Thursday, November 30, 2006

Starship Troopers, Inc.

Contrarian readings of literary classics--whether Hemingway or RA Heinlein--often may be more informative, or, at the very least, more entertaining than the usual hagiographic type of analysis common to the lit. professor. The literary contrarian, at least one of a skeptical rather than dogmatic nature, generally begins with the realization, as did that great contrarian Bertrand Russell, that literature is never to be mistaken for Truth itself, whether that flavor of Truth be historical, scientific, or logical; whatever "Hamlet" is, neither the play nor the character has the same, as they say, ontological status in reality as the facts pertaining to the life of a Nero or a Napoleon.

Since literature--specifically fiction--does not really point at facts as say a history --or biology-- text does, one might ask what precisely is a literary narrative. Of course many varied answers might be given: it's an art-form, akin to say a musical composition, with metaphors intended to demonstrate something about human existence, or the narrative suggests something about psychology, or it’s a tale about Oppression, or in the case of science fiction, the narrative concerns technology, and perhaps the political consequences of applied technology. Literary types indeed specialize in extracting codes from literary texts: whether they are obvious or not, and with a writer such as Robert Heinlein, the code seems fairly detectable--though that is not necessarily a fault in a writer.

Heinlein's fictional code is not so innovative; RAH himself admitted he wrote for money (he was, granted, fairly qualified to write on scientific topics, given his experience in the Navy, and his studies in mathematics--for a semester or two, at least--at UCLA). One might term the
Heinleinian code militaristic-stoical, but there is more to it than that--a valuing of science
and mathematics, along with the Semper Fidelis trumpet blast: imagine a Marcus
Aurelius who spins partial differentials, and also pilots spacecraft, and leads a platoon against "The Bugs." (Lucas's Hans Solo a rather Heinleinian sort of icon as well, tho' perhaps a bit too capricious compared to the iron-willed Heinleinian officer).

Starship Troopers, both the novel and the film adaptation, reveals much of the Heinleinian code (tho' one might grant RAH softened a bit later, with say Time Enough for Love--yet RAH's anti-pacifist address to the cadets in Annapolis in '73, as well as comments in favor of the US
presence in the Vietnam War and in support of Reagan’s Star Wars dreams might indicate otherwise). ST features a fairly complicated if somewhat pulpish plot; the movie sort of ramped up the original pulp vision (some might say improved upon it). Apart from the narrative details, the pronouncements of one-armed Lieutenant Colonel Jean V. Dubois are often read as Heinlein himself speaking. Dubois is the protagonist Johnny Rico's high school instructor in History and Moral Philosophy. Indeed, compared to some action-packed sci-fi, the novel ST features quite a bit of dialogue concerning moral and political themes, and the shortcomings of democracy; and there are some who have interpreted Starship Troopers as somewhat fascistic, which is certainly not an impossible reading. Like many conservative writers attacking democracy, Dubois-Heinlein insists on the necessity of individual sacrifice--and the masses are generally held to be of quite less importance than the heroic officer-scientist. The novel--though it's been some years since last perusal--though hardly reaches a Mein Kampf level of exterminator prayer: Rico himself is a Filipino--there is a somewhat Americanist-like suggestion of meritocracy; that is, if Johnny Rico himself masters those partial derivatives and his flight training, as well as, presumably, his Latin Gradus Ad Parnassum via Marcus Aurelius, he too will join the elite. But the Terran Federation of ST is a police state of sorts, or at least a society ruled by the military: only those citizens willing to serve their society by enlisting for two years of Federal Service are really "free."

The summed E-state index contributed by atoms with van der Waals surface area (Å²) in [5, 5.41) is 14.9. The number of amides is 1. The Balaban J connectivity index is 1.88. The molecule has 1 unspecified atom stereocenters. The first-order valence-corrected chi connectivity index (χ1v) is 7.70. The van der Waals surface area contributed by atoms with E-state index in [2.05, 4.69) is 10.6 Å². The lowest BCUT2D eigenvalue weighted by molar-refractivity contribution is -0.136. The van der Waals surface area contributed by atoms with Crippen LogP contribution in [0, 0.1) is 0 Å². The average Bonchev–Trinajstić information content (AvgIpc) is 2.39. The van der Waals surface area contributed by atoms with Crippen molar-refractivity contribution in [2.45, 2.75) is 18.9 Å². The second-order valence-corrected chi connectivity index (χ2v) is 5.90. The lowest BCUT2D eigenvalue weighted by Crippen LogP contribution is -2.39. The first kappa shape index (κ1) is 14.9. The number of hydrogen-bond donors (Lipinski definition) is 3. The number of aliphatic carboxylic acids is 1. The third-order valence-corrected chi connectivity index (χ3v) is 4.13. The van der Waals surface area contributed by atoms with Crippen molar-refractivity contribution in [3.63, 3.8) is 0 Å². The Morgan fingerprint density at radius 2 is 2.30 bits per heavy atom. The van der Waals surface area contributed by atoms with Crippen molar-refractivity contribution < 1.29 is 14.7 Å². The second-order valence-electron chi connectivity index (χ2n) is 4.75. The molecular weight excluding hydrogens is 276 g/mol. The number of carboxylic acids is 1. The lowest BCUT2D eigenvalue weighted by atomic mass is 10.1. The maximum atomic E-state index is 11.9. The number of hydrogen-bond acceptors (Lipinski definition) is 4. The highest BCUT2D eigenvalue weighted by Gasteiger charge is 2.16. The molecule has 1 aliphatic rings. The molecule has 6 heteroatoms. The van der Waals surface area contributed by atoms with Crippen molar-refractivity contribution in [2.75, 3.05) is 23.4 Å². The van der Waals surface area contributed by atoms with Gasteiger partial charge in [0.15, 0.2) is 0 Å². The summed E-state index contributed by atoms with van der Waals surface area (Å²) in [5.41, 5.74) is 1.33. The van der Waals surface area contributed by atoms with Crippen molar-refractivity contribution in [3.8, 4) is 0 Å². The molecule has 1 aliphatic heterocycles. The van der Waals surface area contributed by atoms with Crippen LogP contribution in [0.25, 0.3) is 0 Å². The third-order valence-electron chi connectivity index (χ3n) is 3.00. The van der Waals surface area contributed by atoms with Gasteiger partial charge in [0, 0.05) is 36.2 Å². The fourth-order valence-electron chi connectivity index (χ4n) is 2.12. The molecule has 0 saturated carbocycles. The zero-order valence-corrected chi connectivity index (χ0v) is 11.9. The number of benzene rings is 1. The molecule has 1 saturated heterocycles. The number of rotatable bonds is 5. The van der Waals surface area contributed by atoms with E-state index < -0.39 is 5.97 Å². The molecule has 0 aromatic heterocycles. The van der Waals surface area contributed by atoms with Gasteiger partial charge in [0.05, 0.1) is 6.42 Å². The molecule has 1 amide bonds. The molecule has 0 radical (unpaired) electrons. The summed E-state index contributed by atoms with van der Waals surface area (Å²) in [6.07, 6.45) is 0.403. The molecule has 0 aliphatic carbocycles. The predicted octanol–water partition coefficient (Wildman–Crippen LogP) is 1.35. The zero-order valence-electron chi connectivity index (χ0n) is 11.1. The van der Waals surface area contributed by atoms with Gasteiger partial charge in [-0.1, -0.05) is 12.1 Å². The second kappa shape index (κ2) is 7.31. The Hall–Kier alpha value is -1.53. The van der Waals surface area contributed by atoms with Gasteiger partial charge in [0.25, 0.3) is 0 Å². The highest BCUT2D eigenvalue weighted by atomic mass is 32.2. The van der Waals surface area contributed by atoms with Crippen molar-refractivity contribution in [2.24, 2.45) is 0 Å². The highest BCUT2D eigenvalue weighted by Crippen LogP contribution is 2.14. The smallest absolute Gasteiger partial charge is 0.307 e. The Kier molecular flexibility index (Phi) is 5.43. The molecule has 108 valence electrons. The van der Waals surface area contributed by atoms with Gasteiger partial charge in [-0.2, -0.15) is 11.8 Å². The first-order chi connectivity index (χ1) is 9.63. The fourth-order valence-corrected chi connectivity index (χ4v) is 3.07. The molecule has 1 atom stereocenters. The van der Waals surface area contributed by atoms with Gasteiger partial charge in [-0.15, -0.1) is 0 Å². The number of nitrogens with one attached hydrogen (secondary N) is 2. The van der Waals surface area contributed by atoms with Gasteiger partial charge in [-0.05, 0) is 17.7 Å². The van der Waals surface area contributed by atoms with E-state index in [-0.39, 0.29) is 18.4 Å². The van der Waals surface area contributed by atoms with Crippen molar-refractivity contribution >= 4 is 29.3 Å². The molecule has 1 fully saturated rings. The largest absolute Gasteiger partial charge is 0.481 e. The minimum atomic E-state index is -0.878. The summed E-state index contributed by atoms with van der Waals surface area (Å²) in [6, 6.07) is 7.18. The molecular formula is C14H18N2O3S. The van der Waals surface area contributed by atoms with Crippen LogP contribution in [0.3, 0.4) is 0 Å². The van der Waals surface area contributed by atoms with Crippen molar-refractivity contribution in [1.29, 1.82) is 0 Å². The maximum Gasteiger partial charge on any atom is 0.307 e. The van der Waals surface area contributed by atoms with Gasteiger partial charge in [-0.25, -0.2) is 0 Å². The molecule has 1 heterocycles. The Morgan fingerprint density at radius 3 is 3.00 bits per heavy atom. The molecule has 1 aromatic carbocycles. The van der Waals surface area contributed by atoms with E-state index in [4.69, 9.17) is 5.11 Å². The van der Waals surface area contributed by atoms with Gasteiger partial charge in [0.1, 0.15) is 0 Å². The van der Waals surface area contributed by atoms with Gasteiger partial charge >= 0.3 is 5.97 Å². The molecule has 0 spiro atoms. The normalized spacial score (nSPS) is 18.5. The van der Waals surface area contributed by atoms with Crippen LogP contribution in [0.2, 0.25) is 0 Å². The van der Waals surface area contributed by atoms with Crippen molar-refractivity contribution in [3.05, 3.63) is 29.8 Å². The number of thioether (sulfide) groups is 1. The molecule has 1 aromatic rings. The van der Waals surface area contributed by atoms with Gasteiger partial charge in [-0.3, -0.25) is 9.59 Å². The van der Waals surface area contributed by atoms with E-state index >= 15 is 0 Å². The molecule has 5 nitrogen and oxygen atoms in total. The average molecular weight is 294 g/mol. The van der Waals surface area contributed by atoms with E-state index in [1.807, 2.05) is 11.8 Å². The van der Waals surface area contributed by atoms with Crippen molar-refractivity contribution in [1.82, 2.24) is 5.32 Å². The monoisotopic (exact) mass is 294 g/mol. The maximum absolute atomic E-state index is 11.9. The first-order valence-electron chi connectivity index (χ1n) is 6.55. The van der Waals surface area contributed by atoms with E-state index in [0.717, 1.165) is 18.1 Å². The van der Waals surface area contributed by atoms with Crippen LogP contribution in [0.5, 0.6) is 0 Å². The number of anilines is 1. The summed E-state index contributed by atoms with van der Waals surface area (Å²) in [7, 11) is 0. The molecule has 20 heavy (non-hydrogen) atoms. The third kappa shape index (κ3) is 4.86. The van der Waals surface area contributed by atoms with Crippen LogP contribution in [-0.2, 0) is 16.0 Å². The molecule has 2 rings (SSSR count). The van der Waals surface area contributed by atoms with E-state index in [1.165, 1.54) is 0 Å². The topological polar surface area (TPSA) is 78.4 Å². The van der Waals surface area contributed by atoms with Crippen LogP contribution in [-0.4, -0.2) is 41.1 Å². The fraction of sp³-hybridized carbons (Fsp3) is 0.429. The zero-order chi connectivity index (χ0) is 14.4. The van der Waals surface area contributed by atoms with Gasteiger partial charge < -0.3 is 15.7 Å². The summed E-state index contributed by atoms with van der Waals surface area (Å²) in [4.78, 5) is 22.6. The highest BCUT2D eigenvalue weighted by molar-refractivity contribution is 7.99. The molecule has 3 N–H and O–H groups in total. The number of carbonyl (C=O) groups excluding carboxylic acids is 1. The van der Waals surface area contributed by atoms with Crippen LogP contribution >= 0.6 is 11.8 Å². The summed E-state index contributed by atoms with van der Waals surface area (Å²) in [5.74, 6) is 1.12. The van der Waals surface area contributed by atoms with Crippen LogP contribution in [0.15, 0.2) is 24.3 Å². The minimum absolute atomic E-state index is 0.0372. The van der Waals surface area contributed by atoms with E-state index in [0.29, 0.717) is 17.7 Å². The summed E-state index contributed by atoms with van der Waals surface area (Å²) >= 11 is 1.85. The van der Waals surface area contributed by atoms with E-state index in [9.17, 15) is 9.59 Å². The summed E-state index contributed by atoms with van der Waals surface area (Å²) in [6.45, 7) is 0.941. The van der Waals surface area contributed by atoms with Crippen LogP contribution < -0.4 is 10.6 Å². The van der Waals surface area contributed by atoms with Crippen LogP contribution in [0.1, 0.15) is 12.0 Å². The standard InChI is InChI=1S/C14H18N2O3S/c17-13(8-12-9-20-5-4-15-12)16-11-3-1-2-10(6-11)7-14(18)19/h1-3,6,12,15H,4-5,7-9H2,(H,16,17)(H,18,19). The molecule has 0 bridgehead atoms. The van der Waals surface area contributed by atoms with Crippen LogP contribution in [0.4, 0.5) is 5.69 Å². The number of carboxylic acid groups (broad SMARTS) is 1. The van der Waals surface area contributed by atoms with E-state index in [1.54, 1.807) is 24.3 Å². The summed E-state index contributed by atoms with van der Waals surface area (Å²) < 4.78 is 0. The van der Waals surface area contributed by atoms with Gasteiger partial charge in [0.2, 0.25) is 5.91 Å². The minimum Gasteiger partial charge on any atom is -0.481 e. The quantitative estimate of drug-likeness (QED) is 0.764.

This sort of Grunt-worship is a common enough theme in sci-fi and popular culture: the Soldier as Everyman--and the non-soldier as schlemiel, more or less. For Heinlein the soldier of course is not merely a grunt (as he is say for most Hollywood war epics, or say Hemingway's stories--tho' Krebs in Soldier’s Home is a fairly bright if shell-shocked chap); Grunt is a
quantum physicist, expert pilot AND soldier: a yankee Uebermensch of
sorts--and RAH's one-time pal and partner in El Lay diablerie, L-Ron, Big Daddy of Scientology, also not far from that "Social Darwinism with integrals" perspective.

The popular success of both RAH's novel and the film adaptation years
later should not surprise us. (there are, of course, more than a few Heinlein fans who have objected to Verhoeven's Starship Troopers Movie ) The code appeals to most Americans--old or young; and the film version demonstrates that the cast can be made more multicultural and sexxay (perhaps there are others who might agree the high point of the flick was Denise Richards showing her tits), and the code remains intact--and of perennial interest and marketability.

Monday, November 27, 2006

Neither Republican nor Democrat